During an investigation of a stolen bike in 2013, officers interrogated Ricardo Diaz-Zeferino — who was looking for his brother’s bike — and two of his friends. In the recently disclosed dash cam video, officers yell at the three men to raise their hands. After holding his hands above his head, Diaz-Zeferino lifts his hat, drops his hands, and tries to pull up his pants. Then he is shot eight times by three officers, who claimed they feared the man was armed. Eutiquio Acevedo Mendez was also shot once but survived the shooting.
The District Attorney later ruled the shooting was justified, although the City of Gardena consented to paying the family of Diaz-Zeferino $4.7 million. But the Gardena Police Department and city officials kept the dash cam footage sealed, arguing the video’s circulation could lead to pre-judgment of the officers. On Tuesday, Wilson wrote that the city could not withhold the video on those grounds.
“The fact that they spent the city’s money, presumably derived from taxes, only strengthens the public’s interest in seeing the videos,” Wilson wrote in a lengthy decision. “Moreover, defendants cannot assert a valid compelling interest in sealing the videos to cover up any wrongdoing on their part or to shield themselves from embarrassment.”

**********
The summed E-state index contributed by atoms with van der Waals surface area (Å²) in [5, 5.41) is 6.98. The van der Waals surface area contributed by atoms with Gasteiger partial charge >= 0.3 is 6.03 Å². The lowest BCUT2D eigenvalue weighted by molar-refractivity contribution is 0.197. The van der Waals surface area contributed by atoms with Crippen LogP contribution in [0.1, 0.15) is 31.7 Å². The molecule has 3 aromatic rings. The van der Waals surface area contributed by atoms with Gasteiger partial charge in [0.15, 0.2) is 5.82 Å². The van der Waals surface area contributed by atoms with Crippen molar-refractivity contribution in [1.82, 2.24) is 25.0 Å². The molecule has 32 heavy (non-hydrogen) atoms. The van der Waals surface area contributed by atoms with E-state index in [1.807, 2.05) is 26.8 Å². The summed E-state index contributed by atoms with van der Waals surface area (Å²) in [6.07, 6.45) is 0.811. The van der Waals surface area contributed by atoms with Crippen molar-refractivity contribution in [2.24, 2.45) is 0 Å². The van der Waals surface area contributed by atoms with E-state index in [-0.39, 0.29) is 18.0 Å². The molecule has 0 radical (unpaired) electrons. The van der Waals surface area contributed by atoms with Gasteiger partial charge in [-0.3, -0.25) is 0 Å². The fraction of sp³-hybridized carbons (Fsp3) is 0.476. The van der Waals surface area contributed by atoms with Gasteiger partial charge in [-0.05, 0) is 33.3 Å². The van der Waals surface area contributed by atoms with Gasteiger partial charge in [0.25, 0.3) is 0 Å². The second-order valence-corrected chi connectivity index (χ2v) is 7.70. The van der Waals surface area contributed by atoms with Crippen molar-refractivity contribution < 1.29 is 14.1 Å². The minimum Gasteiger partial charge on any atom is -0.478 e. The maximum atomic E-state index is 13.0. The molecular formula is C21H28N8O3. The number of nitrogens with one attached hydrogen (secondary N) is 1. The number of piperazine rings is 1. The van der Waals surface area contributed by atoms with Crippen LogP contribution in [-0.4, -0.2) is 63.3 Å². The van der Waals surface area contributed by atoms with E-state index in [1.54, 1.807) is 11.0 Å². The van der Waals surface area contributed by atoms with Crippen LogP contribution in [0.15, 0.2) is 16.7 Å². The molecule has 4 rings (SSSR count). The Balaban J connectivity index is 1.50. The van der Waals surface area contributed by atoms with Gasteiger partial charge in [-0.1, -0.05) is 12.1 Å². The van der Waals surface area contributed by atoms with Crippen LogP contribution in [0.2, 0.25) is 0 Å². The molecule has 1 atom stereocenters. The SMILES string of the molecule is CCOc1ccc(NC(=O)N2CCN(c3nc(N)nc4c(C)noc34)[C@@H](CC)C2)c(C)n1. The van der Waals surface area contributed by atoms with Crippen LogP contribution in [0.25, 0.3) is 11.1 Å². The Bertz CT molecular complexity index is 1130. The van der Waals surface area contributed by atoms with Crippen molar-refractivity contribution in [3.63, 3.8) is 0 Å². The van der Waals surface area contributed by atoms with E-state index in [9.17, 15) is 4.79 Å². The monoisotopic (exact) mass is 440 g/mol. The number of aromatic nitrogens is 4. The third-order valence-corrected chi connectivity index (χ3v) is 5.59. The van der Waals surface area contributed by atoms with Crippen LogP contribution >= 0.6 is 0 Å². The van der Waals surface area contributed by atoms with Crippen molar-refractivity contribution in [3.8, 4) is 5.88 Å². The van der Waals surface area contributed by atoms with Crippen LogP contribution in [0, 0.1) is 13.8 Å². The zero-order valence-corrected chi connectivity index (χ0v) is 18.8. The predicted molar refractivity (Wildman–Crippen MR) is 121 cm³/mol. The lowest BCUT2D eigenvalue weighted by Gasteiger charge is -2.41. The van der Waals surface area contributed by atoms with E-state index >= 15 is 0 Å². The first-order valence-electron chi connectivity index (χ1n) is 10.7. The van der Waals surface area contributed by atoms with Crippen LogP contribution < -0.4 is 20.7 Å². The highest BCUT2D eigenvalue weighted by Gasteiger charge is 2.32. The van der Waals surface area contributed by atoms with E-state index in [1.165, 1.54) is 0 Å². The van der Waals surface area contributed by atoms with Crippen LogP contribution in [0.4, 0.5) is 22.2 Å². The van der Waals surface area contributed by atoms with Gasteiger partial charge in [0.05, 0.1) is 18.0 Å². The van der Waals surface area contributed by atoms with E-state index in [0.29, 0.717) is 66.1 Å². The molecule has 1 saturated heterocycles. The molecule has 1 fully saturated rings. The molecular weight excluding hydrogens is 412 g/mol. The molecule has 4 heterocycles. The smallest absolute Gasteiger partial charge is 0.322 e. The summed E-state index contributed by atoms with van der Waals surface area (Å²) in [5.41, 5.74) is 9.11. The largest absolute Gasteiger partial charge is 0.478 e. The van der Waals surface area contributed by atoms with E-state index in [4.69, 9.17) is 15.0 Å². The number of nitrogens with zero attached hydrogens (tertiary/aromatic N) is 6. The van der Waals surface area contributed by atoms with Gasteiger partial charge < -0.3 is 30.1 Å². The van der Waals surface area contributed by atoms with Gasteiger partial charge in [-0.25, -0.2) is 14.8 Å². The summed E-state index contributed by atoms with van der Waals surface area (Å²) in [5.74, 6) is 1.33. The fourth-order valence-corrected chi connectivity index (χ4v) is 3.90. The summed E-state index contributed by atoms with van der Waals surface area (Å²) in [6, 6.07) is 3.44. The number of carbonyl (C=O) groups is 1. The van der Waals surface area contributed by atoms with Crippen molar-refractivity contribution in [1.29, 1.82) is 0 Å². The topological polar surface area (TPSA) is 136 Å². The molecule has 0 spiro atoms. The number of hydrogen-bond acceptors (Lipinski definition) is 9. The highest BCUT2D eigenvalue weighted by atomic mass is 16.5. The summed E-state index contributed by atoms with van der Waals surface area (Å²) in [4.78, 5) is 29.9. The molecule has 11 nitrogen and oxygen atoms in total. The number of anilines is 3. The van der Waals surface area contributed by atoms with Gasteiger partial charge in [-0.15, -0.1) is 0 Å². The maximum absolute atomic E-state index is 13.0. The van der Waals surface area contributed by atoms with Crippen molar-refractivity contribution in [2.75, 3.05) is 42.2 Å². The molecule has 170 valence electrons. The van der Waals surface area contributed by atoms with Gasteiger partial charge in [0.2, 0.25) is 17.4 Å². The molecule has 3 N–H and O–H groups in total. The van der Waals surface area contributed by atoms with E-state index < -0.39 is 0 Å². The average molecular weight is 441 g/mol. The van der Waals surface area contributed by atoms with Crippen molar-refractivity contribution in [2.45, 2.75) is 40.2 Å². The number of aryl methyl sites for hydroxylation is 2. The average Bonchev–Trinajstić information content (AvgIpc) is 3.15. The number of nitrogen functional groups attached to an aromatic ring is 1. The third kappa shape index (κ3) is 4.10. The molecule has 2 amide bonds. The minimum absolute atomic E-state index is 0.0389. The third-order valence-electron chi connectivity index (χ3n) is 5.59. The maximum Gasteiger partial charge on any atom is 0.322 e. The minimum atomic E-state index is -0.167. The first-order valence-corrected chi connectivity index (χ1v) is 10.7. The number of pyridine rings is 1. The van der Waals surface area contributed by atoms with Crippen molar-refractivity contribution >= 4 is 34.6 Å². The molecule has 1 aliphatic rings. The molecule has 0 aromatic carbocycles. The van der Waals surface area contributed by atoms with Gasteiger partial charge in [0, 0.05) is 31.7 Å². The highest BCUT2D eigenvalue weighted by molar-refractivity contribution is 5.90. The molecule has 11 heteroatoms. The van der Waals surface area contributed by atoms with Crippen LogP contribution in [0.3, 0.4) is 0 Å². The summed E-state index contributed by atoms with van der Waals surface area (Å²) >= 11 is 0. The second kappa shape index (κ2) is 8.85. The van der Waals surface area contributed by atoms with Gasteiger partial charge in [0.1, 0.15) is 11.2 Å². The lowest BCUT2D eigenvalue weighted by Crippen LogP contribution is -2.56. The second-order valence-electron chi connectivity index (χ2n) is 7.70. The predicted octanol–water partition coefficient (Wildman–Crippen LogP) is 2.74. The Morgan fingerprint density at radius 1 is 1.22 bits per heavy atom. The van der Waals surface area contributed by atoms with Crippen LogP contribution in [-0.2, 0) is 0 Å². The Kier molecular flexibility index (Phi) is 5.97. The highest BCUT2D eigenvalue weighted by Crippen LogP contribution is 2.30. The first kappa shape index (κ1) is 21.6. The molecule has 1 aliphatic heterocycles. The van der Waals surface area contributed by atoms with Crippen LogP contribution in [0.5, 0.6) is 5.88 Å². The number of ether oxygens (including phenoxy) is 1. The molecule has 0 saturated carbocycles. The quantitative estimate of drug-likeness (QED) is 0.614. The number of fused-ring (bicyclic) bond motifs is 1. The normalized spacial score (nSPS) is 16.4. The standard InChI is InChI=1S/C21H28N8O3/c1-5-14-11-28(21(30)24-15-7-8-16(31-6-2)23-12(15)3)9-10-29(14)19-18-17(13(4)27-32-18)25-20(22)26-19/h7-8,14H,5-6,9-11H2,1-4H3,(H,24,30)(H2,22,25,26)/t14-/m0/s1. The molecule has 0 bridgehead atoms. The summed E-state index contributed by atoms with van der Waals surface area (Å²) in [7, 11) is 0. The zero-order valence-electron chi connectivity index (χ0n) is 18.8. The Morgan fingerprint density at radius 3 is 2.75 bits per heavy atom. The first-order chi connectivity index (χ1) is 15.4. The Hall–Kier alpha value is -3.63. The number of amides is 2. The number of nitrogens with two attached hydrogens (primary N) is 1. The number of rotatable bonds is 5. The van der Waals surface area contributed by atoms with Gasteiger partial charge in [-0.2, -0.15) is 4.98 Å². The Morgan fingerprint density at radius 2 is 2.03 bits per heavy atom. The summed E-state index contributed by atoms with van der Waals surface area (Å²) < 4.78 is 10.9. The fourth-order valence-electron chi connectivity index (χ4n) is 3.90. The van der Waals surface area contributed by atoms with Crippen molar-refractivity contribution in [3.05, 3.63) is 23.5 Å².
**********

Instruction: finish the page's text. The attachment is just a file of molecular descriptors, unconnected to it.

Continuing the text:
The federal appeals court issued an emergency stay pending appeal, but not before the Los Angeles Times obtained and circulated the footage.
Aside from the video itself, Wilson’s point about taxpayer money is relevant, given the number of police shootings and brutality incidents that occur every year. Though it’s extremely rare for an officer to face consequences, city governments dish out large sums of money to settle civil rights suits. On Monday, New York City agreed to pay the family of Eric Garner $5.9 million. But settlement money does not come from the officers involved or their departments. Most do not pay a dime. Instead, taxpayers foot the bill.